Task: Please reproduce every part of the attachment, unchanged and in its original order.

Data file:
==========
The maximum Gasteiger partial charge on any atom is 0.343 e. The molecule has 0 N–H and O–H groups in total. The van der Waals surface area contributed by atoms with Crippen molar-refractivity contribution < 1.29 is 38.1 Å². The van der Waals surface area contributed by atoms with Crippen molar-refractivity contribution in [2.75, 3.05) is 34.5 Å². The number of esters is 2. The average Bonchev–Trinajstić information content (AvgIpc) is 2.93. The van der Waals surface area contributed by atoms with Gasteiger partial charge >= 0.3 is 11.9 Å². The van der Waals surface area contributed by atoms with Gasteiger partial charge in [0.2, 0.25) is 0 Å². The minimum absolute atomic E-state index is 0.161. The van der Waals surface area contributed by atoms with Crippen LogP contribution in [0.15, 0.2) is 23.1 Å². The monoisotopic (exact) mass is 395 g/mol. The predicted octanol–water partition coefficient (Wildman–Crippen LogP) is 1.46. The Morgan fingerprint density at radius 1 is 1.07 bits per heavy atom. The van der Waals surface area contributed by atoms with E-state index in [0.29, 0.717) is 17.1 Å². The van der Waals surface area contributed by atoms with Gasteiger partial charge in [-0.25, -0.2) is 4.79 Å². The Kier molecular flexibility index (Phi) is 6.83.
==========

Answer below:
The maximum Gasteiger partial charge on any atom is 0.343 e. The molecule has 0 N–H and O–H groups in total. The van der Waals surface area contributed by atoms with Crippen molar-refractivity contribution < 1.29 is 38.1 Å². The van der Waals surface area contributed by atoms with Crippen molar-refractivity contribution in [2.75, 3.05) is 34.5 Å². The number of esters is 2. The average Bonchev–Trinajstić information content (AvgIpc) is 2.93. The van der Waals surface area contributed by atoms with Gasteiger partial charge >= 0.3 is 11.9 Å². The van der Waals surface area contributed by atoms with Gasteiger partial charge in [0.2, 0.25) is 0 Å². The minimum absolute atomic E-state index is 0.161. The van der Waals surface area contributed by atoms with Crippen LogP contribution in [0.15, 0.2) is 23.1 Å². The monoisotopic (exact) mass is 395 g/mol. The predicted octanol–water partition coefficient (Wildman–Crippen LogP) is 1.46. The Morgan fingerprint density at radius 1 is 1.07 bits per heavy atom. The van der Waals surface area contributed by atoms with E-state index in [0.29, 0.717) is 17.1 Å². The van der Waals surface area contributed by atoms with Gasteiger partial charge in [-0.25, -0.2) is 4.79 Å². The Kier molecular flexibility index (Phi) is 6.83.